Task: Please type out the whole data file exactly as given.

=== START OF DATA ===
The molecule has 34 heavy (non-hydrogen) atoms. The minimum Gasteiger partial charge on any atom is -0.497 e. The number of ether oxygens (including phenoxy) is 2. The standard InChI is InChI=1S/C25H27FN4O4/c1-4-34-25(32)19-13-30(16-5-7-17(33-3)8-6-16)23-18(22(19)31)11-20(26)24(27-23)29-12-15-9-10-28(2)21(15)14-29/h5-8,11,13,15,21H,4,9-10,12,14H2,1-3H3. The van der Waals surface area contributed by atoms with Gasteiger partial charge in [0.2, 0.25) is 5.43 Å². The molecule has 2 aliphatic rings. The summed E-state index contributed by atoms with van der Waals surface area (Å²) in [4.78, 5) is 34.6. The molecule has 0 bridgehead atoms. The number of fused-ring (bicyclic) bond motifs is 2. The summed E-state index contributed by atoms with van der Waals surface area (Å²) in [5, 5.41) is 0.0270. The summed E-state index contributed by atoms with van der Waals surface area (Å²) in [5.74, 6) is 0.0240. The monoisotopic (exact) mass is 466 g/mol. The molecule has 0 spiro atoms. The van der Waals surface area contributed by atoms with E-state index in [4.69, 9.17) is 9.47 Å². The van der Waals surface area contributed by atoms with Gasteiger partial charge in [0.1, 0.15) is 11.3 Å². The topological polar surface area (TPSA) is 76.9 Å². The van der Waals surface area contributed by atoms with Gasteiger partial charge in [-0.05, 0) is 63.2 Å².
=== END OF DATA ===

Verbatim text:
The molecule has 34 heavy (non-hydrogen) atoms. The minimum Gasteiger partial charge on any atom is -0.497 e. The number of ether oxygens (including phenoxy) is 2. The standard InChI is InChI=1S/C25H27FN4O4/c1-4-34-25(32)19-13-30(16-5-7-17(33-3)8-6-16)23-18(22(19)31)11-20(26)24(27-23)29-12-15-9-10-28(2)21(15)14-29/h5-8,11,13,15,21H,4,9-10,12,14H2,1-3H3. The van der Waals surface area contributed by atoms with Gasteiger partial charge in [0.2, 0.25) is 5.43 Å². The molecule has 2 aliphatic rings. The summed E-state index contributed by atoms with van der Waals surface area (Å²) in [4.78, 5) is 34.6. The molecule has 0 bridgehead atoms. The number of fused-ring (bicyclic) bond motifs is 2. The summed E-state index contributed by atoms with van der Waals surface area (Å²) in [5, 5.41) is 0.0270. The summed E-state index contributed by atoms with van der Waals surface area (Å²) in [5.74, 6) is 0.0240. The monoisotopic (exact) mass is 466 g/mol. The molecule has 0 spiro atoms. The van der Waals surface area contributed by atoms with E-state index in [4.69, 9.17) is 9.47 Å². The van der Waals surface area contributed by atoms with Gasteiger partial charge in [0.1, 0.15) is 11.3 Å². The topological polar surface area (TPSA) is 76.9 Å². The van der Waals surface area contributed by atoms with Gasteiger partial charge in [-0.05, 0) is 63.2 Å².